With all the recent discussion of illegal immigration and the need to secure this country’s borders, there has been almost no attention paid to the vulnerability of these borders to air incursions. For decades, drug gangs, human traffickers, other criminals and, possibly, terrorists have been exploiting weaknesses in the aerial surveillance of America’s borders. Light airplanes launched from small airfields in Mexico, Central America and the Caribbean, flying low to avoid detection, have been annually transporting tons of illegal drugs and other contraband into the United States. Customs and Border Patrol (CBP) has invested heavily in radar-carrying aerostats, large ground-based radar and air patrols to detect and track this air invasion but with only limited success.
The drug gangs have studied the air surveillance systems along the borders. They work hard at gaming the surveillance system, using agents on the U.S. side of the border to let aircraft fly when the aerostats are down or CBP aircraft have landed. They also have identified those sections of the border where geography and circumstances create gaps in the aerial surveillance network.
Now in addition to using aircraft to deliver narcotics and other contraband, they are employing ultralight aircraft and even unmanned aerial vehicles or drones. Ultralights and drones fly extremely low, below the height at which conventional ground and even airborne radars can detect them. They can exploit gaps in the surveillance network along the border. Each ultralight can carry several hundred pounds of cargo. They don’t even land. Rather, they drop their cargo at a pre-arranged location on the U.S. side of the border and turn around to pick up another load. Small drones, many of which can carry only a few pounds, can make multiple undetected trips a single day.
Now CBP’s Special Operations Group (SOG) is looking to deploy the means to detect and track low flying ultralights and small drones. SOG is in the final stages of testing a lightweight Man-portable Aerial Radar System (MARS), which can detect extremely low-flying aerial vehicles, including small drones. Carried in two backpacks, MARS can be deployed virtually anywhere along the border including regions where ground-based radar cannot see. Not only can MARS detect very low, slow flying and small platforms, it can pinpoint the locations where payloads are delivered. This information can be transmitted to CBP’s operations centers and even to agents in the field. Because the system is highly mobile, it can be moved frequently, countering the adversaries’ efforts to game the border surveillance network.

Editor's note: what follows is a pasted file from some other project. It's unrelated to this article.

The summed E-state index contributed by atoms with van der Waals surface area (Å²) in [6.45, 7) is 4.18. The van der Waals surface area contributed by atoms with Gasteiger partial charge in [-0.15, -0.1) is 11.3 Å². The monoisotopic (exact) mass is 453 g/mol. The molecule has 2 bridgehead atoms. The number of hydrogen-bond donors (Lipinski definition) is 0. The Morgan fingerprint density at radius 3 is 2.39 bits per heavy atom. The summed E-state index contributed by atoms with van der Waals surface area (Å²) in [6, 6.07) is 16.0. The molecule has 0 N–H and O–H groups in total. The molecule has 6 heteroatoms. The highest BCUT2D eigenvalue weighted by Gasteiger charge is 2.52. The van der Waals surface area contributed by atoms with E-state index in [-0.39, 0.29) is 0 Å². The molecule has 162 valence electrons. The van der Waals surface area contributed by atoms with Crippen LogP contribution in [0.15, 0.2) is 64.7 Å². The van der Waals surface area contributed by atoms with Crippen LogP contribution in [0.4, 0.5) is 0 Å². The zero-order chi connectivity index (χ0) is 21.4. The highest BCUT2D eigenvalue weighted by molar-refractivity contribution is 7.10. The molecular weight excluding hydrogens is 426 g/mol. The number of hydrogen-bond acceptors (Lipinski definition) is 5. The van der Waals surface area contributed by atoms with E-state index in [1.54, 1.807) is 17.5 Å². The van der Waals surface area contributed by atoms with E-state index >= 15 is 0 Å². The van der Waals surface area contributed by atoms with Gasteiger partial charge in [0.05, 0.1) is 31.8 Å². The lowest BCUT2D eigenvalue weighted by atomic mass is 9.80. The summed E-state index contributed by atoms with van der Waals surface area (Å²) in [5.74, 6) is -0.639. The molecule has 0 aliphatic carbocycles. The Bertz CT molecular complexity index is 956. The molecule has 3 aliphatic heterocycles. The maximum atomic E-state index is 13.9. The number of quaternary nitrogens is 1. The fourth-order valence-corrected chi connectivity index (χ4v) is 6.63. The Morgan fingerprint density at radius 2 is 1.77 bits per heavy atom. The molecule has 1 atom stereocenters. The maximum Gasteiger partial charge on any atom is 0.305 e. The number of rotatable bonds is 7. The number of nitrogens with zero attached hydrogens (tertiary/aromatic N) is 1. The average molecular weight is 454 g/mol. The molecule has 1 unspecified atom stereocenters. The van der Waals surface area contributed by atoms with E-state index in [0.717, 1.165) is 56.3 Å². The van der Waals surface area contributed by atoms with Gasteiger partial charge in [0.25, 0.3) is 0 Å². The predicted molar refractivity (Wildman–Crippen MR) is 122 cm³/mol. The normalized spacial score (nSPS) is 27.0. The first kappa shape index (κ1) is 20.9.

MARS has other extremely interesting features. In addition to aerial surveillance, the system can detect ground objects, both vehicles and people. This will enable CBP not only to follow the air vehicles as they deliver their cargoes, but track the gangs as they pick up the shipments and take them back to their safe houses.
MARS also has the potential to address a major force protection vulnerability facing the U.S. military, particularly the land components. Regional adversaries and terrorist groups are making greater use of ultralights and small drones for a variety of missions. Existing sensor systems really cannot detect and track these threats. With MARS this threat can be readily and cheaply addressed.
The SOG’s acquisition of this potentially game changing capability is due to the efforts of another government organization, the Pentagon’s Combating Terrorism Technical Support Office (CTTSO). The mission of the CTTSO is to identify and develop capabilities to combat terrorism and irregular adversaries and to deliver these capabilities to DoD components and interagency partners through rapid research and development, advanced studies and technical innovation, and provision of support to U.S. military operations. The CTTSO operates under a Counter Terrorism RDT&E Charter that allows it to rapidly identify, develop, train, test, modify and deliver to the users critical capabilities in response to urgent and emerging capability gaps. What can take the traditional system years to field, CTTSO can do in a matter of months. This is a great tangible example of acquisition reform in practice.
CBP is currently working hard to create a “digital wall” along the southern border. Using a combination of integrated fixed towers with both radar and electro-optical sensors, airborne surveillance capabilities, traditional ground-based radars, military assets and MARS, the U.S. will be able to create the digital complement to physical barriers and monitored entry points along our borders.
Find Archived Articles: